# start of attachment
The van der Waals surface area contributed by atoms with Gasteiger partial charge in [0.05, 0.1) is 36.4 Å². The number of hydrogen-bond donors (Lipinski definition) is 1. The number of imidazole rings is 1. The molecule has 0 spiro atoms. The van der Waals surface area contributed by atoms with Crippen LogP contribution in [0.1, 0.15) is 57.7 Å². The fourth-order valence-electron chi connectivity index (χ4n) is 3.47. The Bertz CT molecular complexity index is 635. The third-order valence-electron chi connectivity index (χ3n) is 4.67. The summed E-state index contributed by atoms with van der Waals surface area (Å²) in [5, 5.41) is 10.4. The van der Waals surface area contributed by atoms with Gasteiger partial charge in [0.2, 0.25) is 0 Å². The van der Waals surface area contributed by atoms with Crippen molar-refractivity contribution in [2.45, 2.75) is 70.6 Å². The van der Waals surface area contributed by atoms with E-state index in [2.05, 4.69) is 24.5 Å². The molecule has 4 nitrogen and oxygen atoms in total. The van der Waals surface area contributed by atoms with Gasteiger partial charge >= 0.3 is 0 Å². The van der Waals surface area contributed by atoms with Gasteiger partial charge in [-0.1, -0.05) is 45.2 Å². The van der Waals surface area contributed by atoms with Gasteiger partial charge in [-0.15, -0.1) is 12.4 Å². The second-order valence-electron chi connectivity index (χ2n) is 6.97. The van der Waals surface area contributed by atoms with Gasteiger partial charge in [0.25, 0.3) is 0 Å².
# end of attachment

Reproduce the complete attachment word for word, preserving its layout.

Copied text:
The van der Waals surface area contributed by atoms with Gasteiger partial charge in [0.05, 0.1) is 36.4 Å². The number of hydrogen-bond donors (Lipinski definition) is 1. The number of imidazole rings is 1. The molecule has 0 spiro atoms. The van der Waals surface area contributed by atoms with Crippen LogP contribution in [0.1, 0.15) is 57.7 Å². The fourth-order valence-electron chi connectivity index (χ4n) is 3.47. The Bertz CT molecular complexity index is 635. The third-order valence-electron chi connectivity index (χ3n) is 4.67. The summed E-state index contributed by atoms with van der Waals surface area (Å²) in [5, 5.41) is 10.4. The van der Waals surface area contributed by atoms with Gasteiger partial charge in [0.2, 0.25) is 0 Å². The van der Waals surface area contributed by atoms with Crippen molar-refractivity contribution in [2.45, 2.75) is 70.6 Å². The van der Waals surface area contributed by atoms with E-state index in [2.05, 4.69) is 24.5 Å². The molecule has 4 nitrogen and oxygen atoms in total. The van der Waals surface area contributed by atoms with Gasteiger partial charge >= 0.3 is 0 Å². The van der Waals surface area contributed by atoms with Gasteiger partial charge in [-0.1, -0.05) is 45.2 Å². The van der Waals surface area contributed by atoms with Gasteiger partial charge in [-0.15, -0.1) is 12.4 Å². The second-order valence-electron chi connectivity index (χ2n) is 6.97. The van der Waals surface area contributed by atoms with Gasteiger partial charge in [0.25, 0.3) is 0 Å².